Hollywood Wants to Kill Us
Movies are fun, but they also exert an inordinate amount of influence over our day to day lives. People accept what they see on TV and in movies as depictions of reality. Fiction has actually altered our reality in some dangerous ways. Here’s a look at a few ways in which Hollywood is trying to kill us.
CSI is a fun group of shows. It has also fucked up our legal system badly.
In CSI, the forensics labs use wizardry to solve crimes. They can pull fingerprints off of any surface, blow up even the most minute detail caught on film to become perfectly clear, and find anybody on Earth in their magical DNA database. The problem is that people think the stuff they see in those crime-solving montages actually exist in real life. As a result, numerous violent criminals are walking free because juries have unrealistic expectations of evidence.
When violent criminals go to trial, juries now have to be briefed that they cannot expect a CSI-style presentation of evidence. Fingerprints are actually pretty hard to get – even placing your hand on something isn’t necessarily going to leave a set of prints police can use. Not everybody has prints or DNA on file, making things even more difficult. Pattern recognition programs are not perfect in finding matches. Other CSI-style tricks, like blowing up security footage to get a clear picture of somebody, do not work in real life. Cameras only have so much resolution, and zooming in on something that requires more resolution than you have just gives you a large blurry image.
My favorite bit of CSI-style magic actually comes from The Dark Knight, where Batman takes fragments of a bullet, reconstructs it with a computer program, and pulls a fingerprint off of it. That’s pretty damned wrong every step of the way – there’s no way someone would be able to reconstruct a print that way, and there’s no way that the print would be on the bullet in the first place. The bullet casing, perhaps. Not the bullet. (While unrealistic, though, the movie gets a pass because A) it’s nice to see Christopher Nolan show off Bruce Wayne’s detective skills and not just his punching technique, and B) it’s Batman. He can do that impossible stuff.)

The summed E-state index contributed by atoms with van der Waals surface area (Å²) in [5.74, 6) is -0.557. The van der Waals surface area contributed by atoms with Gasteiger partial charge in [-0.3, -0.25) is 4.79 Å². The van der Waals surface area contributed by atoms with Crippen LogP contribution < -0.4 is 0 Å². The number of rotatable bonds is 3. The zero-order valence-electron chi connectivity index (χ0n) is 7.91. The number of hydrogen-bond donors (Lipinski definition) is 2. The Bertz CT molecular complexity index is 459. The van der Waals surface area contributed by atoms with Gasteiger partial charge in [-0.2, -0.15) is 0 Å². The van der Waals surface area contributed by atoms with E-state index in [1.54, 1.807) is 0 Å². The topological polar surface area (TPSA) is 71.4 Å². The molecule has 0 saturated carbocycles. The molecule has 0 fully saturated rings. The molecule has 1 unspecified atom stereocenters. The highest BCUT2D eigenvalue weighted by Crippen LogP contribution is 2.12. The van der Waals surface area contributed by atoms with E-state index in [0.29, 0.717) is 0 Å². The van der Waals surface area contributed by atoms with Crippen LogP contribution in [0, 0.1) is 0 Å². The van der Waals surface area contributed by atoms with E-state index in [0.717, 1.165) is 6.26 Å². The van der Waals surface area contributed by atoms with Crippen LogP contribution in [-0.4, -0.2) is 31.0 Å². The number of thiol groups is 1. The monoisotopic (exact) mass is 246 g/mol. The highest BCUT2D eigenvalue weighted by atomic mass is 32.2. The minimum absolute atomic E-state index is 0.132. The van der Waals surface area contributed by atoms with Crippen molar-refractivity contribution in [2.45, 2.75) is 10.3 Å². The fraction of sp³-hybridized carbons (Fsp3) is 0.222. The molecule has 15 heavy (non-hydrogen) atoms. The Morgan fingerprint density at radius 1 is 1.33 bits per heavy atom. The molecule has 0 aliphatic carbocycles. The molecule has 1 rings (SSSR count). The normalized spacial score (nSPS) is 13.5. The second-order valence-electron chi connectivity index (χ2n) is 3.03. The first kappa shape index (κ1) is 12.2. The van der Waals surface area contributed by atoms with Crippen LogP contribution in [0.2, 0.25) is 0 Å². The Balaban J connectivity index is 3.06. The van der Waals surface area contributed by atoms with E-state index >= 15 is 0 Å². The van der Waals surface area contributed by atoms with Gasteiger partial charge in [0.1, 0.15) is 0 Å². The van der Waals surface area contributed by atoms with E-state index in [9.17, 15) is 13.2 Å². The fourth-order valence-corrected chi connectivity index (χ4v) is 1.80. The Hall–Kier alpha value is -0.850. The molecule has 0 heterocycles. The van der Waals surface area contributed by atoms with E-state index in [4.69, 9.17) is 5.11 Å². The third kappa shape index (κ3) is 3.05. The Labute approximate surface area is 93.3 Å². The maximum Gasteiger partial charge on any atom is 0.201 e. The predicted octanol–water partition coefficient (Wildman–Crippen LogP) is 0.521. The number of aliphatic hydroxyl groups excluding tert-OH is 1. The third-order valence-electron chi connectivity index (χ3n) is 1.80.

It’s true that America’s judicial system is based around the idea of “innocent until proven guilty beyond the shadow of a doubt.” However, unrealistic expectations of evidence move the goalpost on what “shadow of a doubt” means. Got a killer who is implicated by eyewitness evidence but not fingerprints or DNA? Someone on the jury who takes CSI too seriously might not see the case as airtight. Got someone who has been raped but DNA evidence is inconclusive? There’s a chance the rapist will walk.
Admittedly, it’s not like droves of murderers and rapists are walking free, but the problem is significant enough that juries have to be briefed multiple times about what is and is not within the realm of possibility when it comes to forensics. And there have been cases when violent offenders who would probably be incarcerated have instead walked away because some folks on the jury take TV too seriously.
Defibrillators of Resurrection:
You’ve seen it on House, ER, Scrubs, and pretty much any medical show ever. Someone’s heart stops, so the medical team whips out defibrillators and zaps the person’s chest, usually yelling, “Come on, come on!” or something similar.
This one is pervasive enough that first-year medical students need to be taught out of that mindset. Why don’t hospitals want somebody shocking a flatline? Because doing so will kill them dead.
Defibrillators are meant to disrupt electrical currents associated with an irregular heartbeat, forcing a heart to return to its normal rhythm. If the heart is not beating, though, zapping them is just pumping the full of dangerous electricity, which is more likely to make their eyes pop like runny eggs than get the heart beating again. There are multiple other techniques used to get a stopped heart beating again, including CPR. A defibrillator can help a weak heartbeat, not a nonexistent one.
In terms of breaking reality, bonus points go to The X-Files, where one episode had a kid with the ability to zap lightning save somebody’s life by zapping them with his lightning powers, which should just have turned the guy into a pile of fried flesh. Oddly, a movie which gets things close to right is actually Casino Royale, in which James Bond, having been poisoned, needs to use a defibrillator to stabilize his rapidly fading heart rate. The scene actually doesn’t go and have Bond shock a flatline. It does, however, blow that credibility by then having Bond walk back into the casino and play poker, but then he’s James Bond and therefore capable of breaking reality like that.